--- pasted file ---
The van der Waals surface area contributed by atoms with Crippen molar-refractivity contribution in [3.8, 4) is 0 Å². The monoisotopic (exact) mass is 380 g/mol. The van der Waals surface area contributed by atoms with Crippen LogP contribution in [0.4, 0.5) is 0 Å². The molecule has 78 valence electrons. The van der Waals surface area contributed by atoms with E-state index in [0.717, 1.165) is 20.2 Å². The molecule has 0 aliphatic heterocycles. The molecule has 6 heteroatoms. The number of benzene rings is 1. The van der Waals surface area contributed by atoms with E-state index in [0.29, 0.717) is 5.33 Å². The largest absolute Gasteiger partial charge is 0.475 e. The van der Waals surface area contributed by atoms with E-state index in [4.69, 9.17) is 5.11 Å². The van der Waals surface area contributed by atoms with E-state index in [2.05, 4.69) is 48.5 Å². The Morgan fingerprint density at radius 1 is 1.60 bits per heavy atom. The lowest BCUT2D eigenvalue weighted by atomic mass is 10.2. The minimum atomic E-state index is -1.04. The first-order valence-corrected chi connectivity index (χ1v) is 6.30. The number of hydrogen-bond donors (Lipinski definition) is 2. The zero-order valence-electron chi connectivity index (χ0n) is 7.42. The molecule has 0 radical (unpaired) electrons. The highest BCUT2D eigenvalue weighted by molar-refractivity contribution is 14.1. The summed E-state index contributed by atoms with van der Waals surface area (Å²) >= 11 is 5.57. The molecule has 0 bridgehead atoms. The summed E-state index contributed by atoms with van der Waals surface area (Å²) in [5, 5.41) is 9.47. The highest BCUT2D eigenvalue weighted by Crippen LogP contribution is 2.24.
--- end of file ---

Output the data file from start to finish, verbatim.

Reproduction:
The van der Waals surface area contributed by atoms with Crippen molar-refractivity contribution in [3.8, 4) is 0 Å². The monoisotopic (exact) mass is 380 g/mol. The van der Waals surface area contributed by atoms with Crippen LogP contribution in [0.4, 0.5) is 0 Å². The molecule has 78 valence electrons. The van der Waals surface area contributed by atoms with E-state index in [0.717, 1.165) is 20.2 Å². The molecule has 0 aliphatic heterocycles. The molecule has 6 heteroatoms. The number of benzene rings is 1. The van der Waals surface area contributed by atoms with E-state index in [0.29, 0.717) is 5.33 Å². The largest absolute Gasteiger partial charge is 0.475 e. The van der Waals surface area contributed by atoms with E-state index in [4.69, 9.17) is 5.11 Å². The van der Waals surface area contributed by atoms with E-state index in [2.05, 4.69) is 48.5 Å². The Morgan fingerprint density at radius 1 is 1.60 bits per heavy atom. The lowest BCUT2D eigenvalue weighted by atomic mass is 10.2. The minimum atomic E-state index is -1.04. The first-order valence-corrected chi connectivity index (χ1v) is 6.30. The number of hydrogen-bond donors (Lipinski definition) is 2. The zero-order valence-electron chi connectivity index (χ0n) is 7.42. The molecule has 0 radical (unpaired) electrons. The highest BCUT2D eigenvalue weighted by molar-refractivity contribution is 14.1. The summed E-state index contributed by atoms with van der Waals surface area (Å²) >= 11 is 5.57. The molecule has 0 bridgehead atoms. The summed E-state index contributed by atoms with van der Waals surface area (Å²) in [5, 5.41) is 9.47. The highest BCUT2D eigenvalue weighted by Crippen LogP contribution is 2.24.